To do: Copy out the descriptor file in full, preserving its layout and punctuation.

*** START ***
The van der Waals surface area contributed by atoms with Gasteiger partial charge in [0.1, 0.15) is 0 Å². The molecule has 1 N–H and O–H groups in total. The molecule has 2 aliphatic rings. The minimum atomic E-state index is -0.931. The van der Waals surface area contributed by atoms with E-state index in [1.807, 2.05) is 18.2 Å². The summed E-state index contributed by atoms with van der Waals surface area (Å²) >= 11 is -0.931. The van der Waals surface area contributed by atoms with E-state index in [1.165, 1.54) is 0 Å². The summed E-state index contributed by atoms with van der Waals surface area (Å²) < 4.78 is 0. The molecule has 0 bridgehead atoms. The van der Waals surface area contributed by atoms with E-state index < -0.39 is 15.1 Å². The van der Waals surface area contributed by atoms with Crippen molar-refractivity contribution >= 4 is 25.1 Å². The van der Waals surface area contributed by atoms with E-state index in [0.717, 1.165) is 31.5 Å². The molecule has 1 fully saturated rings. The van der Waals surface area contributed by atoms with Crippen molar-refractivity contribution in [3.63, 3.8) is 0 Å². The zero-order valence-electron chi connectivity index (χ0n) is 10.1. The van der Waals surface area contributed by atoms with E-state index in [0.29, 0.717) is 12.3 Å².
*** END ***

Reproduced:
The van der Waals surface area contributed by atoms with Gasteiger partial charge in [0.1, 0.15) is 0 Å². The molecule has 1 N–H and O–H groups in total. The molecule has 2 aliphatic rings. The minimum atomic E-state index is -0.931. The van der Waals surface area contributed by atoms with E-state index in [1.807, 2.05) is 18.2 Å². The summed E-state index contributed by atoms with van der Waals surface area (Å²) >= 11 is -0.931. The van der Waals surface area contributed by atoms with E-state index in [1.165, 1.54) is 0 Å². The summed E-state index contributed by atoms with van der Waals surface area (Å²) < 4.78 is 0. The molecule has 0 bridgehead atoms. The van der Waals surface area contributed by atoms with E-state index < -0.39 is 15.1 Å². The van der Waals surface area contributed by atoms with Crippen molar-refractivity contribution >= 4 is 25.1 Å². The van der Waals surface area contributed by atoms with E-state index in [0.717, 1.165) is 31.5 Å². The molecule has 1 fully saturated rings. The van der Waals surface area contributed by atoms with Crippen molar-refractivity contribution in [3.63, 3.8) is 0 Å². The zero-order valence-electron chi connectivity index (χ0n) is 10.1. The van der Waals surface area contributed by atoms with E-state index in [0.29, 0.717) is 12.3 Å².